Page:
With great interest, we read the comprehensive and well-written review article of Drs. Treschan and Peters1
providing a thorough overview of the physiology and therapeutic indications of arginine vasopressin and its synthetic analogs. Nevertheless, we believe that the impact of the long-acting vasopressin analog terlipressin on hepatosplanchnic perfusion in the treatment of sepsis-related arterial hypotension has not been discussed appropriately. The authors conclude that “terlipressin is a potent intestinal vasoconstrictor, and evidence suggests decreased intestinal perfusion with terlipressin infusion.”1
First, we wish to rectify that the cited study of Westphal et al.2
investigated the effects of arginine vasopressin on gut mucosal microcirculation in septic rats, and not of terlipressin (as wrongly cited by Drs. Treschan and Peters1
). Second, the effects of terlipressin on splanchnic perfusion are dependent on two important aspects, which the authors of the current review article did not refer to: (1) the role of aggressive fluid resuscitation and (2) the dose itself. In this context, Asfar et al.3
reported that terlipressin even improved ileal microcirculation in fluid-challenged endotoxic rats. In contrast, in non–fluid-challenged rats, terlipressin infusion contributed to detrimental effects within the intestinal macrocirculation and microcirculation. In addition, the impact of terlipressin on intestinal perfusion seems to be dependent on the drug dosage and application form. Again, Asfar et al.4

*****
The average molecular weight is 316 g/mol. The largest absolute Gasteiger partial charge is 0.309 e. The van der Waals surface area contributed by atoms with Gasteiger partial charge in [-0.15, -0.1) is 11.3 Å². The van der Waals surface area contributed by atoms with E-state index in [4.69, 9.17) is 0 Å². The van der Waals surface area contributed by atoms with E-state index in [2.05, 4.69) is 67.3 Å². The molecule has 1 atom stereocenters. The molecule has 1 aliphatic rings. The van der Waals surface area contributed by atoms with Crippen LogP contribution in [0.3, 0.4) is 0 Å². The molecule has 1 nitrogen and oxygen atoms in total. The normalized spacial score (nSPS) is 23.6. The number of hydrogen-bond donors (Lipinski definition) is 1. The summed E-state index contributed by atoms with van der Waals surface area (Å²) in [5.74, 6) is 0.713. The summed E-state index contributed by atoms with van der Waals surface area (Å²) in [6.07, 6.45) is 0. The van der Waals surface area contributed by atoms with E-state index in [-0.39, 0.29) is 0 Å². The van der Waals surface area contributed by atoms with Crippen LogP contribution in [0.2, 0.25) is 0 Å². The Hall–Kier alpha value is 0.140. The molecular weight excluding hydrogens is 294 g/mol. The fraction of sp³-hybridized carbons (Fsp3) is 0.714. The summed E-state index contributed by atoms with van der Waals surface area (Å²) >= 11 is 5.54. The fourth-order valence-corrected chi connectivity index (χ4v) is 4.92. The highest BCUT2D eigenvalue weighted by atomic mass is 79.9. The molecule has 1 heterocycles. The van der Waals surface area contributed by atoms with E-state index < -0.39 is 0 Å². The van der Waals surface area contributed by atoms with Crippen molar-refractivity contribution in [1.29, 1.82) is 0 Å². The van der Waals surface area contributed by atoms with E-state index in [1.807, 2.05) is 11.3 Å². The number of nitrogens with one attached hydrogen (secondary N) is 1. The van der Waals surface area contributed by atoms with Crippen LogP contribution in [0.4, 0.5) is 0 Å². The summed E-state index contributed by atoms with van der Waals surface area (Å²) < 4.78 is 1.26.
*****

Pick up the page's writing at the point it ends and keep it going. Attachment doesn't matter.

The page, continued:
demonstrated that a goal-directed continuous low-dose infusion of terlipressin not only reversed the hypotensive–hyperdynamic circulation in porcine endotoxemia but also decreased global systemic oxygen consumption without compromising splanchnic metabolism and organ function. In summary, the current literature, also limited in extent, supports the view that low-dose terlipressin in conjunction with aggressive fluid challenge is a promising adjunct in our therapeutic repertoire for the treatment of systemic arterial hypotension resulting from distributive shock.5
Hugo Van Aken, M.D., Ph.D.
Martin Westphal, M.D., Ph.D.
*University of Muenster, Muenster, Germany. firstname.lastname@example.org